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Segmation: The Art of Pieceful Imaging
March 2011
Volume 5, Number 3


New SegPlay®PC Patterns
There's two new SegPlay®PC pattern collections available this month. The first set is Saint Patrick's Day. Saint Patrick's Day is originally a Catholic holiday which is celebrated annually on March 17. The day has evolved to become a secular celebration of Irish culture. Saint Patrick was a real person who joined the Church in Britain around the year 432, and among other legends, used the shamrock to teach the Christine doctrine of the Trinity to the Irish people. Today many participate in this event by wearing green clothing and other items. Our pattern set contains many elements of this holiday including leprechauns, pots of gold, rainbows, clovers, large green hats, and of course drinking green beer.
Saint Patrick's Day



The second new SegPlay®PC set available this month is Thomas Cole - Founder of the Hudson River School. Thomas Cole (1801-1848) was an American artist who is regarded as the Founder of the Hudson River School. This school represented an art movement that emphasized realistic and detailed portraits of the American landscape with themes of romanticism and naturalism. Thomas Cole was born in England, but moved to the United States as a youth. His talents for painting were soon discovered and his works focused on landscapes. He also painted allegorical works including his famous "The Course of Empire" series.
Thomas Cole - Founder of the Hudson River School


Segmation News

We're continuing to work on a next generation version of SegPlay®PC. Printing was the focus of these last few weeks including some new innovative options including printing the patterns out poster size. Suggestions for new and improved features are always welcome. We're still not able to target an exact release date for this improved product, but we're hoping for sometime in the fall.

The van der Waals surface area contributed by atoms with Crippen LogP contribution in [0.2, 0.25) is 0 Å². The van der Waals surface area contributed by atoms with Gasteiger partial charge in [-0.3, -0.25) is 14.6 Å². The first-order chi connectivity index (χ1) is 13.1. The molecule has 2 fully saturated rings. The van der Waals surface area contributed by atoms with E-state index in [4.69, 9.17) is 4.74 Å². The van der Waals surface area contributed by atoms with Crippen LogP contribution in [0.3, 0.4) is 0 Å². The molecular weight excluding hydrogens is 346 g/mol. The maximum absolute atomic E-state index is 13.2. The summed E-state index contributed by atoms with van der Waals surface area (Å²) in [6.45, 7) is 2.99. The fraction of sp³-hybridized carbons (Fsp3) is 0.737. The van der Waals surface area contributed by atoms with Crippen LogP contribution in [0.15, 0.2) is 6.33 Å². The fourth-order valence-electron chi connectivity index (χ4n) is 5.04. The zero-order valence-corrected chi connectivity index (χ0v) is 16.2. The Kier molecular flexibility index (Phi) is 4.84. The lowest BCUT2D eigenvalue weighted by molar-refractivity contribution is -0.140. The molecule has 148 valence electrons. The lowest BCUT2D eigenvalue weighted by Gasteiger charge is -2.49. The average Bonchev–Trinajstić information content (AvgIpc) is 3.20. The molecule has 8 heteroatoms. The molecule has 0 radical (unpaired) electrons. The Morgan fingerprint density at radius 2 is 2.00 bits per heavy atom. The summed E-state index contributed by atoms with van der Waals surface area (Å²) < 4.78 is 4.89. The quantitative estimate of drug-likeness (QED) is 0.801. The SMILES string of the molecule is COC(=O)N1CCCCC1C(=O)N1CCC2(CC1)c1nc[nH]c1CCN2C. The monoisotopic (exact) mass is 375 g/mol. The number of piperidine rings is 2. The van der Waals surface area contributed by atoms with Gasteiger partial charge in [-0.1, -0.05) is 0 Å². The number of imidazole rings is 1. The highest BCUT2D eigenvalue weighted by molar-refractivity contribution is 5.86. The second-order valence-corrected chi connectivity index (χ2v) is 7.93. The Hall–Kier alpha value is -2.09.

We've been posting many art related articles on our blog (segmation.wordpress.com) and also on our Facebook page (www.facebook.com/Segmation). Updated stories and comments are being made on a nearly daily basis now. Pay us a visit, become our friend, and feel free to follow us there.


Our website has still been going through a few changes - mostly improving the messaging, fixing broken links, and sprucing up its look in a few places.


We're always looking for more appealing art pieces for our SegPlay®PC paint by number collection. If you are an aspiring artist, illustrator, or photographer and am interested in collaborating on a pattern set, drop us an email submit@segmation.com


We hope you enjoyed reading this newsletter. Please feel free to pass it on to a friend or colleague. If you have any comments or suggestions about this newsletter, please drop us an email to: comments@segmation.com.


Happy painting...spring is just around the corner!
-Mark & Beth

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Artist Of The Month: